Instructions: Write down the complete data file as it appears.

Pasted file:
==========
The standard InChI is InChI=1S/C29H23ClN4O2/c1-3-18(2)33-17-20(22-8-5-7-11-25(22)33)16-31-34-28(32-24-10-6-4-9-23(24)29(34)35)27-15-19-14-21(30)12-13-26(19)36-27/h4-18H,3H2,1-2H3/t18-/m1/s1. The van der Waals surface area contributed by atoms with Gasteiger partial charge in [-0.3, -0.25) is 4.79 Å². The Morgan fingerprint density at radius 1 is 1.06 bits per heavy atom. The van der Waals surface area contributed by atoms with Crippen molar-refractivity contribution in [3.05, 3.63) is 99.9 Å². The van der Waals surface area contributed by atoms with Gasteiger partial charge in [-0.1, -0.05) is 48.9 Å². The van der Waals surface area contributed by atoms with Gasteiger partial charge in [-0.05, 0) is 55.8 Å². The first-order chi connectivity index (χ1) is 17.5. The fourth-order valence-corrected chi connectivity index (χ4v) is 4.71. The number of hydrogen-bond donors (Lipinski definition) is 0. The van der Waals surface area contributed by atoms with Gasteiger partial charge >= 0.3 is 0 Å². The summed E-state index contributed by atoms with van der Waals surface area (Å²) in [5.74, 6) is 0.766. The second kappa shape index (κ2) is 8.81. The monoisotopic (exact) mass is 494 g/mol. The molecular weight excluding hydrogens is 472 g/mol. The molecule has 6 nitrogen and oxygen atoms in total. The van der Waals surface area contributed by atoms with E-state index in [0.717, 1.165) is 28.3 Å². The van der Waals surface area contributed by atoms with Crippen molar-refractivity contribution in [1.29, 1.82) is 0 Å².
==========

The standard InChI is InChI=1S/C29H23ClN4O2/c1-3-18(2)33-17-20(22-8-5-7-11-25(22)33)16-31-34-28(32-24-10-6-4-9-23(24)29(34)35)27-15-19-14-21(30)12-13-26(19)36-27/h4-18H,3H2,1-2H3/t18-/m1/s1. The van der Waals surface area contributed by atoms with Gasteiger partial charge in [-0.3, -0.25) is 4.79 Å². The Morgan fingerprint density at radius 1 is 1.06 bits per heavy atom. The van der Waals surface area contributed by atoms with Crippen molar-refractivity contribution in [3.05, 3.63) is 99.9 Å². The van der Waals surface area contributed by atoms with Gasteiger partial charge in [-0.1, -0.05) is 48.9 Å². The van der Waals surface area contributed by atoms with Gasteiger partial charge in [-0.05, 0) is 55.8 Å². The first-order chi connectivity index (χ1) is 17.5. The fourth-order valence-corrected chi connectivity index (χ4v) is 4.71. The number of hydrogen-bond donors (Lipinski definition) is 0. The van der Waals surface area contributed by atoms with Gasteiger partial charge >= 0.3 is 0 Å². The summed E-state index contributed by atoms with van der Waals surface area (Å²) in [5.74, 6) is 0.766. The second kappa shape index (κ2) is 8.81. The monoisotopic (exact) mass is 494 g/mol. The molecular weight excluding hydrogens is 472 g/mol. The molecule has 6 nitrogen and oxygen atoms in total. The van der Waals surface area contributed by atoms with E-state index in [0.717, 1.165) is 28.3 Å². The van der Waals surface area contributed by atoms with Crippen molar-refractivity contribution in [1.29, 1.82) is 0 Å².